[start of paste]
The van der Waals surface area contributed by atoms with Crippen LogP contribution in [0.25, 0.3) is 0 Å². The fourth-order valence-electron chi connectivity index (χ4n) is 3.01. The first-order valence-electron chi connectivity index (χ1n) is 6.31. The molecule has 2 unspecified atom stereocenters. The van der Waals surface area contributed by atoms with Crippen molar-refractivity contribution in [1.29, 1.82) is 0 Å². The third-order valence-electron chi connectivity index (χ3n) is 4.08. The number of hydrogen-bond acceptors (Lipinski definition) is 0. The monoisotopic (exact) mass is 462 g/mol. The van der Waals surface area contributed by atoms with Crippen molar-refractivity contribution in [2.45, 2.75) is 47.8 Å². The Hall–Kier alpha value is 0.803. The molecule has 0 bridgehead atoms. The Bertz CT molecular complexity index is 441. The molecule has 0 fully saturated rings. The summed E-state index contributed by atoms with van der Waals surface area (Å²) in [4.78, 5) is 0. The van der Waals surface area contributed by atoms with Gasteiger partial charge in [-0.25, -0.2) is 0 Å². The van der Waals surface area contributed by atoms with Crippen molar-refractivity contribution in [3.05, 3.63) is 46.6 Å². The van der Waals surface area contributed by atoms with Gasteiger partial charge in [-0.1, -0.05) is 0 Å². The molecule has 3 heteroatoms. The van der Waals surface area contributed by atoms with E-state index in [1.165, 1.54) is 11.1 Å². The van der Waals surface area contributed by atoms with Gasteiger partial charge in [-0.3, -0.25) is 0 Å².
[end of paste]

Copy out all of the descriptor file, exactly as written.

The van der Waals surface area contributed by atoms with Crippen LogP contribution in [0.25, 0.3) is 0 Å². The fourth-order valence-electron chi connectivity index (χ4n) is 3.01. The first-order valence-electron chi connectivity index (χ1n) is 6.31. The molecule has 2 unspecified atom stereocenters. The van der Waals surface area contributed by atoms with Crippen molar-refractivity contribution in [1.29, 1.82) is 0 Å². The third-order valence-electron chi connectivity index (χ3n) is 4.08. The number of hydrogen-bond acceptors (Lipinski definition) is 0. The monoisotopic (exact) mass is 462 g/mol. The van der Waals surface area contributed by atoms with Crippen molar-refractivity contribution in [2.45, 2.75) is 47.8 Å². The Hall–Kier alpha value is 0.803. The molecule has 0 bridgehead atoms. The Bertz CT molecular complexity index is 441. The molecule has 0 fully saturated rings. The summed E-state index contributed by atoms with van der Waals surface area (Å²) in [4.78, 5) is 0. The van der Waals surface area contributed by atoms with Gasteiger partial charge in [-0.25, -0.2) is 0 Å². The van der Waals surface area contributed by atoms with Crippen molar-refractivity contribution in [3.05, 3.63) is 46.6 Å². The van der Waals surface area contributed by atoms with Gasteiger partial charge in [-0.1, -0.05) is 0 Å². The molecule has 3 heteroatoms. The van der Waals surface area contributed by atoms with E-state index in [1.165, 1.54) is 11.1 Å². The van der Waals surface area contributed by atoms with Gasteiger partial charge in [-0.3, -0.25) is 0 Å².